Early Christian art (3rd-7th centuries)
Early Christian art is defined here as the art produced in Europe from the 3rd century to the 7th century. Christian art in this period from about 550 is classified as Byzantine or Byzantine influenced. Although Early Christian art spread across the Mediterranean, our presentation is limited to the art from the territory of the western half of the Roman Empire, particularly Italy and the western Mediterranean. As an exception, some important buildings from Constantinople and a brief description of Coptic art are included in the present and the architecture sections. In this section we present paintings, mosaics, and sculptures; the illuminated manuscripts from this period are treated together with all manuscripts in the Illuminated Manuscripts Section, while Early Christian architecture can be found in the Architecture Section of our collection.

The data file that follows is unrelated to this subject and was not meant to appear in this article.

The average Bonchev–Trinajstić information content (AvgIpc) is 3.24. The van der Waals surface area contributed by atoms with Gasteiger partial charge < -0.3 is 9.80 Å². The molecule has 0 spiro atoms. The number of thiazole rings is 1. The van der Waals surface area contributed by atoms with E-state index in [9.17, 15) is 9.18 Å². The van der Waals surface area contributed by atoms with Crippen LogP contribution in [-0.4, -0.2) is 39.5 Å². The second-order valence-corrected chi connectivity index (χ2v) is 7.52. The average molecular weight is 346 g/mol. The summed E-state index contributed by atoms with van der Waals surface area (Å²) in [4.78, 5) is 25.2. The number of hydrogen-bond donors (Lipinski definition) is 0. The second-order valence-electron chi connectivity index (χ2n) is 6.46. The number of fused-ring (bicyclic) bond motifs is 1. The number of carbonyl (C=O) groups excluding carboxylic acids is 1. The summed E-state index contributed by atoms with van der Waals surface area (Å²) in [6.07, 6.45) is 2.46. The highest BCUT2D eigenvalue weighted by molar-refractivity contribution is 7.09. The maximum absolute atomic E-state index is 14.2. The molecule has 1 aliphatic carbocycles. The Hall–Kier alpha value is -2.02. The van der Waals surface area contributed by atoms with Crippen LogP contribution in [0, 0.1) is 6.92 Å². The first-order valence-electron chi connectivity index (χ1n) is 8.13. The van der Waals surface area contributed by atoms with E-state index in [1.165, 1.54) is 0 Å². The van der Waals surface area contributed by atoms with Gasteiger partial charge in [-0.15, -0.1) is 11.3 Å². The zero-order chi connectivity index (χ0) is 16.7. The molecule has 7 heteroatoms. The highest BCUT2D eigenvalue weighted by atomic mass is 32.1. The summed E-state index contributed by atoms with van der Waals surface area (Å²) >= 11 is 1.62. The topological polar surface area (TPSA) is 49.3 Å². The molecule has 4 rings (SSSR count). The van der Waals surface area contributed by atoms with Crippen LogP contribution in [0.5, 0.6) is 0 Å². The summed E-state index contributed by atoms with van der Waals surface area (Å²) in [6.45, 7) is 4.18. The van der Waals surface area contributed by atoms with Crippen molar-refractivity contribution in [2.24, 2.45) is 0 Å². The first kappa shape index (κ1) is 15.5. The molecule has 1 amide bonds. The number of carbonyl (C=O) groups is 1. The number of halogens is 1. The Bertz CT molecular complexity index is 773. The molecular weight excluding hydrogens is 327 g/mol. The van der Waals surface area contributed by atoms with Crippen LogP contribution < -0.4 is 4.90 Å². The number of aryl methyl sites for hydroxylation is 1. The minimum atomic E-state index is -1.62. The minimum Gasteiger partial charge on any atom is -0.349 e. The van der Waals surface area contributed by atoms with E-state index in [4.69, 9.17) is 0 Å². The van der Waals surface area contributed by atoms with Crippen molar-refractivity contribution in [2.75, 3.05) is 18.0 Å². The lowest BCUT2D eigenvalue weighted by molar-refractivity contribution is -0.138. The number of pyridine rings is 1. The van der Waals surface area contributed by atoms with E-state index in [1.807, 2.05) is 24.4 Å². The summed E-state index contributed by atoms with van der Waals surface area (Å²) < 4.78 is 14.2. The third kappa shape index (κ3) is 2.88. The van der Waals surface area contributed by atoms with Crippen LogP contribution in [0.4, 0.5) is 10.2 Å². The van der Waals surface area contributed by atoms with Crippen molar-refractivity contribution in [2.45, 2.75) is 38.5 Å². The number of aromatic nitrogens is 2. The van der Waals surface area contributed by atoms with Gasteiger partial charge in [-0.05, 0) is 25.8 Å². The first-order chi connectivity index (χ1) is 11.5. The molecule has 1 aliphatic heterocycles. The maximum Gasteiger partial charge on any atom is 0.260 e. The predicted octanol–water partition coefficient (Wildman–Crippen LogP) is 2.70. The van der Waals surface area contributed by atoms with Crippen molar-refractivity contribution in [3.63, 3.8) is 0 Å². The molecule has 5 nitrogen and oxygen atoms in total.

From the first three centuries of the Christian era little of the art has survived, partly because of persecution and consequent destruction, partly because many of the earliest Christians were poor people and slaves. However, the earliest surviving examples of Christian art predate by many years the official recognition of Christianity as a permitted religion in 313.